• Narcotics registration Any medical professionals, manufacturers, researchers or pharmacists can have access to the Schedule 1,2,3,4 and 5 controlled substances only if they register with the DEA.

This represented a shift in anti-drug operations, which in the past had focused more on low-level dealers or an occasional top figure. Also, Miami had become the drug capital of the Western Hemisphere, according to the DEA, because of its geography and cooperative international banks.

Meanwhile, Americans were increasingly trying cocaine.

With the election of President Ronald Reagan in 1980, DEA agents received a boost in political support for anti-drug operations. Emboldened by this national effort, DEA launched drug task forces in South Florida and national drug task forces aimed at organized crime syndicates involved in illicit drug operations.

Federal drug agents received greater authority to seize property of suspected drug dealers when Congress adopted the Crime Control Act of 1984. The early 1980s saw the introduction of crack cocaine in the US. By 1989, the crack epidemic was so severe that it helped propel drug abuse into becoming one of the most important pressing social issues the nation.

War on Drugs

At the same time, DEA operations had done little to stem the growth of international drug trafficking organizations operating in the US, including the Medellin and Cali cartels. DEA continued to grow during the 1990s, thanks to support from the administrations of President George H. Bush and President Bill Clinton.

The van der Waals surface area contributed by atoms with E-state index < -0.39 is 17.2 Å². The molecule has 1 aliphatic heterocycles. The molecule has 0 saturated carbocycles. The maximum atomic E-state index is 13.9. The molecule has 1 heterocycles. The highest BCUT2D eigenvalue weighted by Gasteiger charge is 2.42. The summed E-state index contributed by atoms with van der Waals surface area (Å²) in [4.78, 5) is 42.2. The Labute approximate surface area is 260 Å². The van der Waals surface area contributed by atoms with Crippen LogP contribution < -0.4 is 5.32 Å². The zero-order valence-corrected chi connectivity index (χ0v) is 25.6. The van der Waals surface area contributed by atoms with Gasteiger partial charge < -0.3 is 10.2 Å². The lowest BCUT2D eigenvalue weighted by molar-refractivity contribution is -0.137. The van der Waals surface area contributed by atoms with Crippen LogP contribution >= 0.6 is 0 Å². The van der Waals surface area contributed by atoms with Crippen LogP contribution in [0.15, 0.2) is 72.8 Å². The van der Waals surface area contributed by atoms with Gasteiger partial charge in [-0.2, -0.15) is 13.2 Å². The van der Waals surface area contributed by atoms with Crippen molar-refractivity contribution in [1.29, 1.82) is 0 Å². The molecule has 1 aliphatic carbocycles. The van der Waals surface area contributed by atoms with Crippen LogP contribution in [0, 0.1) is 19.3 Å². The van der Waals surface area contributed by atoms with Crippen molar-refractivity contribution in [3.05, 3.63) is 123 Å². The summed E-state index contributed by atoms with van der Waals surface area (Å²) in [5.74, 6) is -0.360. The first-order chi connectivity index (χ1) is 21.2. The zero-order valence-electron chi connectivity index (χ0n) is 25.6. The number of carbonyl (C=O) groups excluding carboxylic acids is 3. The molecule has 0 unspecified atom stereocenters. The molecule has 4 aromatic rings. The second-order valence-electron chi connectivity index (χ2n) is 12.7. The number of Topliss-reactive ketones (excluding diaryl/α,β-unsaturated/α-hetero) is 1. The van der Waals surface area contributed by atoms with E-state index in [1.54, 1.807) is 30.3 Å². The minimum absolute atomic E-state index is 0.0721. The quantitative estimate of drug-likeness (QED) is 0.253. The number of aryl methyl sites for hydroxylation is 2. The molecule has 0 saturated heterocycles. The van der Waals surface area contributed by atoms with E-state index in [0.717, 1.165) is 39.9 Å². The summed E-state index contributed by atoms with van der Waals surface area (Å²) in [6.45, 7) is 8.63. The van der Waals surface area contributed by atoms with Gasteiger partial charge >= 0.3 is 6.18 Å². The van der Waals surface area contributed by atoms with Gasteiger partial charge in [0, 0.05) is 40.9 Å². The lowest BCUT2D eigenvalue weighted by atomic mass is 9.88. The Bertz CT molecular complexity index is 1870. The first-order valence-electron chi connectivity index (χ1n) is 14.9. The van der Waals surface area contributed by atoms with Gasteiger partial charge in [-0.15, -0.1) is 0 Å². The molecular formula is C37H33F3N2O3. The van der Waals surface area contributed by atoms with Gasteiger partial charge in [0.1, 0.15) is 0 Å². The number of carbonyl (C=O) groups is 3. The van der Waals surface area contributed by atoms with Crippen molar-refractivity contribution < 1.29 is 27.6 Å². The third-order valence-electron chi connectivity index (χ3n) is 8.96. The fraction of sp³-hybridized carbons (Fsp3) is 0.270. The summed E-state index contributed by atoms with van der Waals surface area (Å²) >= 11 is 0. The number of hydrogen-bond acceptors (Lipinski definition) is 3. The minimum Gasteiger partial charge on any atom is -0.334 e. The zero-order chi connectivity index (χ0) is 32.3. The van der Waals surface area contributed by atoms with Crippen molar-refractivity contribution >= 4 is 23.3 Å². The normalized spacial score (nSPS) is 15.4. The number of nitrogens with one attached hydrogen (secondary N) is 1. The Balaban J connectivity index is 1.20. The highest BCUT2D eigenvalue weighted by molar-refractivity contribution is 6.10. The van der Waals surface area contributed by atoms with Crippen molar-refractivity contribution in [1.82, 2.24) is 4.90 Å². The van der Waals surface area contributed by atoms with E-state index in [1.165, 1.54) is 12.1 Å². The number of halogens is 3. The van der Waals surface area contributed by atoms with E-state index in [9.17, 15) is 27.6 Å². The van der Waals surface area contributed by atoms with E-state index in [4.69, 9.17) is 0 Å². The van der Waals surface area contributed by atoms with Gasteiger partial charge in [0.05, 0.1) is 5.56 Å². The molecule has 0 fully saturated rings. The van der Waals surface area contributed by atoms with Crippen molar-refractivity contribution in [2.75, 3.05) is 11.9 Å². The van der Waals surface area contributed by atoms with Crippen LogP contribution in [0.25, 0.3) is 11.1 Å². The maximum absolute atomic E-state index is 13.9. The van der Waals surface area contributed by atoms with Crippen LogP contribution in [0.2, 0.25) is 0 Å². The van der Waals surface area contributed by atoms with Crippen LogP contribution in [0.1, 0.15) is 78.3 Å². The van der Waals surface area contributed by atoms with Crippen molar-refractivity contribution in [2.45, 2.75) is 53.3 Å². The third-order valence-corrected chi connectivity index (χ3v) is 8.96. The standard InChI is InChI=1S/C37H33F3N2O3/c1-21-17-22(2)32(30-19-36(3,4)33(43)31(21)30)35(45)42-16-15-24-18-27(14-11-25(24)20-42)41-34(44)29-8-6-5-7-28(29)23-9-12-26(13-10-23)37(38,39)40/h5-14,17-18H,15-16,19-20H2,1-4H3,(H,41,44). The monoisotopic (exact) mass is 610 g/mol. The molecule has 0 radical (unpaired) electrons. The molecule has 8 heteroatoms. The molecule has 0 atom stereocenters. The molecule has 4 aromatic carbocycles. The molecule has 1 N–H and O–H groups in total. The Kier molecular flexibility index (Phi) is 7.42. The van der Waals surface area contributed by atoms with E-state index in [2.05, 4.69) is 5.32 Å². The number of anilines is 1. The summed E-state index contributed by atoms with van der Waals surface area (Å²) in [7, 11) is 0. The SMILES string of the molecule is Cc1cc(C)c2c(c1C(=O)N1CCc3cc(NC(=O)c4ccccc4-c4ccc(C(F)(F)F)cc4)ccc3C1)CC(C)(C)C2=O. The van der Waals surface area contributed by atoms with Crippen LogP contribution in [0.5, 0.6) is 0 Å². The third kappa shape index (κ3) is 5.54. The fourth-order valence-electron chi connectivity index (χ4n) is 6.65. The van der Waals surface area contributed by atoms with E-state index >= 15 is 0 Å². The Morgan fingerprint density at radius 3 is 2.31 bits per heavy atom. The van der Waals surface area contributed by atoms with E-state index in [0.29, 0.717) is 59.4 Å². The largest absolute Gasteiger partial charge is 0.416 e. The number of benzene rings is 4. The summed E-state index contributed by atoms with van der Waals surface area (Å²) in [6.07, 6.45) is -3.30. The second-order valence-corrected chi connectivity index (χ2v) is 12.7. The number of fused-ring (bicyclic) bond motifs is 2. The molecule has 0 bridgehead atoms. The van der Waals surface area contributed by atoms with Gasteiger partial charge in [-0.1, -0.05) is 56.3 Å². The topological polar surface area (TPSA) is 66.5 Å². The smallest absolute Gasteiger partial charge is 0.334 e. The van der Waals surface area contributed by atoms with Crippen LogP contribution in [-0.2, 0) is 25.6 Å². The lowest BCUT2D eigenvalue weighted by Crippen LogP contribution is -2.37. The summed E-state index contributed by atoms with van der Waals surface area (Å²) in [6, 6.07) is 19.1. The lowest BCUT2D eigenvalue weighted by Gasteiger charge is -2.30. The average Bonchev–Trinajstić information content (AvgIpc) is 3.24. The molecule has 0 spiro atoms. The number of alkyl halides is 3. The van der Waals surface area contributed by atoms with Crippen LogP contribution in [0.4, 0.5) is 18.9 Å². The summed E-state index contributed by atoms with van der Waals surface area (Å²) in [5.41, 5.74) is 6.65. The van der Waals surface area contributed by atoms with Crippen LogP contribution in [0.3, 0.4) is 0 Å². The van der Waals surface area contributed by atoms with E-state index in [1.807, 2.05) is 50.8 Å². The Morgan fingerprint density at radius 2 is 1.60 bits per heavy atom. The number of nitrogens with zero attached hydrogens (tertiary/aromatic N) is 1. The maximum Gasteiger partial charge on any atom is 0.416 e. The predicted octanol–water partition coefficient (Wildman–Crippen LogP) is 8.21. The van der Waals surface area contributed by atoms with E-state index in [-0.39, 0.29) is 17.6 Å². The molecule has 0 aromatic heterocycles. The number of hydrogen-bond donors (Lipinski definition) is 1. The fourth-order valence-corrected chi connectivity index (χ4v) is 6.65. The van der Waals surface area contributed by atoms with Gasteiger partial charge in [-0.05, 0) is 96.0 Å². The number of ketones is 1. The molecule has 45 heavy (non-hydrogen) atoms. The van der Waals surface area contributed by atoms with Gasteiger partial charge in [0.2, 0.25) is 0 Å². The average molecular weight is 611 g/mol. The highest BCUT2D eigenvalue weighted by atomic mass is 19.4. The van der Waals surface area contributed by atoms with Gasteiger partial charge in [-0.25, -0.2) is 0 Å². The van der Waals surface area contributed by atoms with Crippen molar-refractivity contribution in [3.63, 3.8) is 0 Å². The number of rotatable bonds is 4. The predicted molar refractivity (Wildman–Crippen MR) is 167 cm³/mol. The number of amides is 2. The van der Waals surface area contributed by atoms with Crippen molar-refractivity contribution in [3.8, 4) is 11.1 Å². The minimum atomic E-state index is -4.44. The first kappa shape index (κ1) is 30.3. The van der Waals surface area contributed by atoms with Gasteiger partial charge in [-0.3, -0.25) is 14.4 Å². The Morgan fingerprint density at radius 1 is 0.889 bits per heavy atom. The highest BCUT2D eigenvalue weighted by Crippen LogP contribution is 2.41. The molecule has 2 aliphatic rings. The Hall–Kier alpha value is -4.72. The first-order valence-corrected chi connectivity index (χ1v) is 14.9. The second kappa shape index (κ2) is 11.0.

While DEA agents continued to pursue traffickers of cocaine, heroin and methamphetamine, new anti-drug targets began cropping up in the late 1990s. The most significant development was the array of synthetic drugs that became popular, particularly among young people.

Drug Enforcement Administration (DEA)

Foremost among these laboratory-produced drugs was Ecstasy, a combination stimulant and hallucinogen sold in tablet form. DEA also began focusing on the growing diversion of legal prescription drugs into the black market.

The War on Drugs Begins

OxyContin, a powerful prescription analgesic, became heavily abused, prompting DEA to implement a National Action Plan to combat diversion and abuse of the drug. The use of steroids by professional athletes launched the problem of performance-enhancing drugs into the national consciousness, culminating in the raid by DEA and other federal officials of the Bay Area Laboratory Cooperative BALCO near San Francisco—a scandal that would implicate such famous baseball players as Barry Bonds.

  1. Nevertheless, American children could still walk to school in relative safety, worrying only about report cards or the neighborhood bully. Anti-heroin campaigns of this time period included Operation Trizo in coordination with the Mexican government.
  2. It also seized around 49,823. METs provide financial and technical support to various agents.
  3. Between 1973 and 1977, however, eleven states decriminalized marijuana possession.
  4. The IDEC was first established in 1983 as an effort to bring together all high level drug enforcement officials throughout the Western hemisphere. DEA is also making continuous efforts to control the illicit drug trade.
  5. On job experience and dedication makes them premier federal drug law enforcement agents.

In Afghanistan, the former base of al Qaeda and its Taliban supporters, DEA has conducted ongoing missions with the US military to help local law enforcement combat poppy production, the source of opium and heroin.